Since general manager Ryan McDonough took over the Phoenix Suns prior to the 2013-2014 season the offense has had a basic goal — maximize shots in the restricted area and from three-point range.
In all three seasons he’s been in charge, the Suns have taken slightly over 60 percent of their attempts from those two places. The problem is the efficiency has headed in the wrong direction.
From ’13-’14 to last year, Phoenix’s field goal percentage has dropped by about three points from three and four near the basket.
The signing of Jared Dudley is supposed to help reverse the trend. McDonough explained the concept when he introduced Dudley last week.
“In terms of style, we wanted somebody that could stretch the floor, open up the lanes for our guards and somebody who was unselfish and move the ball, and play with the point-five mentality that Coach Watson and his staff want to play with.”
With the Wizards last season, Dudley played 94 percent of his minutes at power forward, Washington had a 104.1 offensive rating (points per 100 possessions) with him on the court and a 101.7 ORtg with him off the court.
Washington’s numbers shifted positively for a few reasons:
- They took slightly more threes, 28.8 percent attempted compared to 27.5-percent, shooting them at essentially the same percentage.
- They shot three percent higher in the restricted area on two more attempts per game.
- Their assist rate was 3.6 percent higher.
“You could see my passing was highlighted more in a sense where I could go by him, you’re at the top of the key, and the whole lane spaced out so you can find other teammates,” explained Dudley about when he plays PF.
Dudley’s style of play increases quick decision making — 94.5 percent of his shots were with him holding the ball for zero or one seconds and on 90.8 percent of the attempts he dribbled twice or less.
The majority of the looks Dudley gets are of the catch and shoot variety — 72.1 percent to be exact. Of those, 46.1 percent are from deep, and he connected on those at an impressive 42.9 percent clip, the 15th-best rate in the league of players who attempted at least 200 catch-and-shoot threes.
Dudley will also help balance the court if he’s paired with P.J Tucker at the three/four spots because of the different locations their shots are concentrated in.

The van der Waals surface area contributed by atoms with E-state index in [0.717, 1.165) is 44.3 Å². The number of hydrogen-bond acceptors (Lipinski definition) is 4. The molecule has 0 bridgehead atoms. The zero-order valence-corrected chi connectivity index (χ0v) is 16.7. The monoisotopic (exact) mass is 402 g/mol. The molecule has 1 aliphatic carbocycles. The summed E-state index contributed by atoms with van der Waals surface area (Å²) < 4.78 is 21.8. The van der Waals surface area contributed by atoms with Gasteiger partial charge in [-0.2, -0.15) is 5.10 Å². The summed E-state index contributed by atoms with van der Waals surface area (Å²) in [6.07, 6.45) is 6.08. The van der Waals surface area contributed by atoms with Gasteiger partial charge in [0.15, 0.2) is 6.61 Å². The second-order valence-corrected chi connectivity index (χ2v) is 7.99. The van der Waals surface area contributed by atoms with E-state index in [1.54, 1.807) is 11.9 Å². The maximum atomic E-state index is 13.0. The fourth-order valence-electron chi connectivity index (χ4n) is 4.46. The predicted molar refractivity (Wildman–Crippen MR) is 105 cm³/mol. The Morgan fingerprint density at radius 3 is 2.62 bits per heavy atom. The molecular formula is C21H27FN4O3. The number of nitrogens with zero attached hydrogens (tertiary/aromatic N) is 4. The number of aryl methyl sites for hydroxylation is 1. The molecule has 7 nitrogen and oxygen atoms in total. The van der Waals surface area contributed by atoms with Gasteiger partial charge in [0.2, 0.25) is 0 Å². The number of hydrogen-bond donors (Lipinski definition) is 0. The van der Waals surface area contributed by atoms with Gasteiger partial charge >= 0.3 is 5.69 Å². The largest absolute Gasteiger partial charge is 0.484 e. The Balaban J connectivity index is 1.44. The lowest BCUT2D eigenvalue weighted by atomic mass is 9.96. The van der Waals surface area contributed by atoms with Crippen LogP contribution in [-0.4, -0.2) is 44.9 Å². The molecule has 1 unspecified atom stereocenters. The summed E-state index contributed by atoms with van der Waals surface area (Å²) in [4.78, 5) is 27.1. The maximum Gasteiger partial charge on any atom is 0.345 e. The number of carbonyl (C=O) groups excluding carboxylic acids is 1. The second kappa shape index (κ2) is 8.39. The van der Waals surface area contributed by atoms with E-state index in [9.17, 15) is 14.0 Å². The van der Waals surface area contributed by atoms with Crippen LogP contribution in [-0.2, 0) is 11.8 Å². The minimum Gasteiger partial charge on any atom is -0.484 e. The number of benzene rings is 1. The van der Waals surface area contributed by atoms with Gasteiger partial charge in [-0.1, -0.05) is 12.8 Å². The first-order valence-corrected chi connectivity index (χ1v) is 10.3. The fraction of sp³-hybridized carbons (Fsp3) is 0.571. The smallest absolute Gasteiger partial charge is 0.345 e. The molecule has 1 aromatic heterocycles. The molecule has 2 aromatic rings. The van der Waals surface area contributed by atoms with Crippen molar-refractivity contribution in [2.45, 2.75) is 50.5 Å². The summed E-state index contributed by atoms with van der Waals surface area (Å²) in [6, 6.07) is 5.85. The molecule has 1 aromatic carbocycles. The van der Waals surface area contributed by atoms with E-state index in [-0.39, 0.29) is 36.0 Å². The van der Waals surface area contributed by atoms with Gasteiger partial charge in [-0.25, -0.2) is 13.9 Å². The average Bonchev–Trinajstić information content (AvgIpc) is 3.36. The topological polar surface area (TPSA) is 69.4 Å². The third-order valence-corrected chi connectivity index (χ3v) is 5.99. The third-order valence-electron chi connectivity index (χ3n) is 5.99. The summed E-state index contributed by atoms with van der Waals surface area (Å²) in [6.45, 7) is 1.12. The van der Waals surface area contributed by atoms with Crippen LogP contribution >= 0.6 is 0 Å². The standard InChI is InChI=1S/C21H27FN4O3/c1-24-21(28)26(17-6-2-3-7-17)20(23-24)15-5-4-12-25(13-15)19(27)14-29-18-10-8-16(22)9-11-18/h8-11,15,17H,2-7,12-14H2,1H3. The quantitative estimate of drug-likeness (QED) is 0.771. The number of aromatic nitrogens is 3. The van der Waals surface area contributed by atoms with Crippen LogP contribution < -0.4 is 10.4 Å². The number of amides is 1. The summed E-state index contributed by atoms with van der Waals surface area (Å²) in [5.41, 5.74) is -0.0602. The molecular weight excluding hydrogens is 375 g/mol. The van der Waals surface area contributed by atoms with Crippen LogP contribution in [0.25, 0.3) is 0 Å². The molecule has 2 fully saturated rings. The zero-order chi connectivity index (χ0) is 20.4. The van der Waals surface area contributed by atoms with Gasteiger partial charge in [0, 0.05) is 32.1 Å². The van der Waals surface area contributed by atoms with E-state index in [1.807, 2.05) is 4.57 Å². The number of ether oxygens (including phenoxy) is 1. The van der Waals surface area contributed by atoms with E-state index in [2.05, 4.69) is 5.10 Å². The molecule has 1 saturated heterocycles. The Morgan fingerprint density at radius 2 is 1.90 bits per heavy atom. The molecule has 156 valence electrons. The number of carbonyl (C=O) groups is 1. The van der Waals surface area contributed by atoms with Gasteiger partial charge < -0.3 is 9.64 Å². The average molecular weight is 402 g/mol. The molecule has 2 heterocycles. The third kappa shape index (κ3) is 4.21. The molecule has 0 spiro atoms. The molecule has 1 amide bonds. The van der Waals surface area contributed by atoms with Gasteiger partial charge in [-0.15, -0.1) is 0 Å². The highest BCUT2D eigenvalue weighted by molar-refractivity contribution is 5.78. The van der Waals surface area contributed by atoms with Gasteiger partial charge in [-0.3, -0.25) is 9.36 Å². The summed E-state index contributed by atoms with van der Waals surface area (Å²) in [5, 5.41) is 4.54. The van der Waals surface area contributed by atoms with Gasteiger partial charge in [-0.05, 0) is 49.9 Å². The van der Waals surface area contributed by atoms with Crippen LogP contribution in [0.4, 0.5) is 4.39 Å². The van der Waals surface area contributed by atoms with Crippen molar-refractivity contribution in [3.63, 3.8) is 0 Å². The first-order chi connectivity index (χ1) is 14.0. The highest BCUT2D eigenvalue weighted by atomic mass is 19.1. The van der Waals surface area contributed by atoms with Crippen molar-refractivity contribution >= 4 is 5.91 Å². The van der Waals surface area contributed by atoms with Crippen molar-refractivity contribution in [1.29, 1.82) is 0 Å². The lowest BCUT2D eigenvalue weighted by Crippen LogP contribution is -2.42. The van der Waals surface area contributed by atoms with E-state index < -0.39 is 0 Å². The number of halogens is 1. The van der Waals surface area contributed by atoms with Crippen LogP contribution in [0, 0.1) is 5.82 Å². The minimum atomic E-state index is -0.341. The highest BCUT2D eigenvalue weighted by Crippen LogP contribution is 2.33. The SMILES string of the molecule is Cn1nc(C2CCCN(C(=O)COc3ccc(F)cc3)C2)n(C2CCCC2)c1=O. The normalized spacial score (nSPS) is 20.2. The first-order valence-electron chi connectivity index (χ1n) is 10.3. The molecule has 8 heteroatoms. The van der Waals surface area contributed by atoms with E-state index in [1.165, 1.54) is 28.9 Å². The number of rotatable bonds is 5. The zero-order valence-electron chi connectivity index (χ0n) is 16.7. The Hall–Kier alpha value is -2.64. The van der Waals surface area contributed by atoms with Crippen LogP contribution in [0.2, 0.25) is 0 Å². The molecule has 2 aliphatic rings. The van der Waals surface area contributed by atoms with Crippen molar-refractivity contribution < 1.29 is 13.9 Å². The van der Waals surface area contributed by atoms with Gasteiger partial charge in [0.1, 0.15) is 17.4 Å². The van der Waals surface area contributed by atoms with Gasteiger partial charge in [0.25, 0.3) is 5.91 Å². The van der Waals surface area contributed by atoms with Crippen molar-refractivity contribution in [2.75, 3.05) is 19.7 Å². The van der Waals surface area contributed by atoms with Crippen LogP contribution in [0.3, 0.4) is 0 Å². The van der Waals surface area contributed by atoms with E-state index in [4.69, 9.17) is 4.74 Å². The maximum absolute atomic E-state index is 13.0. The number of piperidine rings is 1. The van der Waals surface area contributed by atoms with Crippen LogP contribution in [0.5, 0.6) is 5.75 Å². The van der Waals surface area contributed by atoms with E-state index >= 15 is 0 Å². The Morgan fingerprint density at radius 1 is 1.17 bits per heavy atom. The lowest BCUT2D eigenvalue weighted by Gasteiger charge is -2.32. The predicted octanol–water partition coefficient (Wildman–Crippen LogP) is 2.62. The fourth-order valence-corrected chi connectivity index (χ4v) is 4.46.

Tucker’s shot chart:
Dudley’s shot chart:
Dudley’s three-pointers tend to be above the break, 179-of-238 attempts (75.2 percent), and he made 39.2 percent of them. Tucker’s threes come mainly from the corners, 146-206 (70.8 percent), and he made 34 percent of them.
For a pairing like Dudley and Tucker to work, shot creation has to come from other areas much like it did for the Wizards when they played Dudley with Otto Porter. Dudley and Porter were on the court together last season for 1,009 minutes, 828 of those were with John Wall.
Wall was key because he had the ability to compromise a defense and set up his teammates — the aggressive point guard averaged eight drives per game and passed 41 percent of the time.
This is where Eric Bledsoe comes in for the Suns to be the vehicle for their offense that Wall was for the Wizards. Last season Bledsoe averaged an NBA-high 11.1 drives per game. He passed on 38 percent of those drives, the fourth-highest percentage of anyone who averaged eight drives per game and played over 30 minutes.
The player who ranked third?
Dudley is going to continue to do what he does at a high level, but he’s a complimentary piece to a quality offense.
It’s going to be up to those around him, mainly Bledsoe, Brandon Knight and Devin Booker, to initiate allowing Dudley and others to stay within themselves.
If this happens the Suns have the formula to be an above average offense. If not Dudley’s skill set goes to waste.
All stats in this story are from NBA.com, SportVU or basketball-reference.com
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